People have been test driving the two Volts available at McDonald Chevrolet in Millington, but some don't understand the science behind the all-electric car.
"Does it have a gas engine? Not everybody knows it has a gas engine. What's the range?" said Mark Prokopenko from McDonald Chevrolet.
Kettering University professor Mark Thompson explained that 500 pounds of lithium-ion batteries running from below the back seat to the engine compartment power the car for the first 30 to 40 miles. "When the battery becomes discharged, then you draw the energy from the gasoline engine that's turning a generator, producing electricity to drive the wheels."
Under the hood, the 1.4 liter four cylinder engine is located on the left side, while the electrical conversion unit is on the right. The orange cables are coming from the battery bank. You can charge up the batteries by plugging in the car to an electric outlet.
"Let's say you forgot to plug it in at night, and you get up in the morning. Will that vehicle run? Yes, you'll start it up and the internal combustion engine will start immediately producing the electricity to drive the electric drive train," Thompson explained.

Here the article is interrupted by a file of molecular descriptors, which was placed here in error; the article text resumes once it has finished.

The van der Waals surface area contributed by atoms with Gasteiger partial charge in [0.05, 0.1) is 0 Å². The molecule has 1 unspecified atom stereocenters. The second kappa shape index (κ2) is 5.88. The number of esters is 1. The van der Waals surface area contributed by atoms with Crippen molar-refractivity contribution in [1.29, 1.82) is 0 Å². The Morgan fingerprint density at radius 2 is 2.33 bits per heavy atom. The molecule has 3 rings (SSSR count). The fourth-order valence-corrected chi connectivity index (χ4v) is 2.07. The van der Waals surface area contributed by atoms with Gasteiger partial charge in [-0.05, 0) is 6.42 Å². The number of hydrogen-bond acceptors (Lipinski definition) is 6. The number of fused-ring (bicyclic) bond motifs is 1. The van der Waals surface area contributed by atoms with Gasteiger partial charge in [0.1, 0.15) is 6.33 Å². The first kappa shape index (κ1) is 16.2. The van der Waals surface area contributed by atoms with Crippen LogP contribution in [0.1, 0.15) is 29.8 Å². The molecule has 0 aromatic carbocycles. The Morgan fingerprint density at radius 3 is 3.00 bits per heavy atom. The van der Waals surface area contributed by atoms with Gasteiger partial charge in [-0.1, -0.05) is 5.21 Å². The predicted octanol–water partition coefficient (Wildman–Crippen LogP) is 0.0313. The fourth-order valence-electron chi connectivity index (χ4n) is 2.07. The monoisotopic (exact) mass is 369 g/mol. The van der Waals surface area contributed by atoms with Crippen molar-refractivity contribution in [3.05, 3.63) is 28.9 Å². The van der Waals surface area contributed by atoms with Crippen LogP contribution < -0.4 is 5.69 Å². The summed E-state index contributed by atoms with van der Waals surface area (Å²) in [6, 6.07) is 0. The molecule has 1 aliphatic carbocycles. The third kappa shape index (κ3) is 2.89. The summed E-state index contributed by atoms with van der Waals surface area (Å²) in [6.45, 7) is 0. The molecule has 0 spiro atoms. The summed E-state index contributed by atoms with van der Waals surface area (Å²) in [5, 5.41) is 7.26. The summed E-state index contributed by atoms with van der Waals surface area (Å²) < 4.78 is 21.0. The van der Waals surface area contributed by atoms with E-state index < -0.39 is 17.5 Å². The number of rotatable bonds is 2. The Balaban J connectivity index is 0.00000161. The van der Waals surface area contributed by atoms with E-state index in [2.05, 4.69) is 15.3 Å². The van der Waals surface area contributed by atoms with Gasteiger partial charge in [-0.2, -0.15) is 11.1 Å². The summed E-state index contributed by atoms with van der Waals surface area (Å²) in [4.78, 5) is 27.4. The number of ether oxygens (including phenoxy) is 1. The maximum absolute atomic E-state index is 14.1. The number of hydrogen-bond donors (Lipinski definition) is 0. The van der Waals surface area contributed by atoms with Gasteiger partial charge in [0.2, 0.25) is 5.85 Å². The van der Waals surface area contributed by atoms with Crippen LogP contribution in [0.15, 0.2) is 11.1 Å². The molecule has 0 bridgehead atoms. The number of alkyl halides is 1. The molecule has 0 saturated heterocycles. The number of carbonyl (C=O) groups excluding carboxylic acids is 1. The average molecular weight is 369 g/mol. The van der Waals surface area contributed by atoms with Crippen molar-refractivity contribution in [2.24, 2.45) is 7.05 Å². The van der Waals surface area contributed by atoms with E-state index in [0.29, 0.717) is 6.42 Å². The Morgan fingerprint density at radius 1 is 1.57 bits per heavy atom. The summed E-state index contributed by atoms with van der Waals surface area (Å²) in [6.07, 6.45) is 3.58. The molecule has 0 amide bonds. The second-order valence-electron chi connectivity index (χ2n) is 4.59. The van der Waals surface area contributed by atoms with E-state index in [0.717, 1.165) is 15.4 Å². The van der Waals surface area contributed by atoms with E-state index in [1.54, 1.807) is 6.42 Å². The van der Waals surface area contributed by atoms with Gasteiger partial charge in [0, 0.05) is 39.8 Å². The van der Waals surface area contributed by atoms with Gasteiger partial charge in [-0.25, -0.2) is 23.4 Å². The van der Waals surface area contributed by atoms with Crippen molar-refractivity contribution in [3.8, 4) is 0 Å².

We put the Volt on a hoist to see what it looks like underneath. There's not a lot the average person would recognize.
"This is the transmission and electric drive motor-generator. This is, basically, what the car runs off of," McDonald auto service technician Fred Lyden pointed out.
A nine-gallon gas tank is located toward the rear. The bottom of the car is fairly smooth compared to conventional vehicles.
Volt technology really isn't all that new. A diesel locomotive uses its engine to power a generator that provides electricity to the wheels.
General Motors says when the batteries are fully charged and the gas tank is full, the Volt can travel up to 379 miles.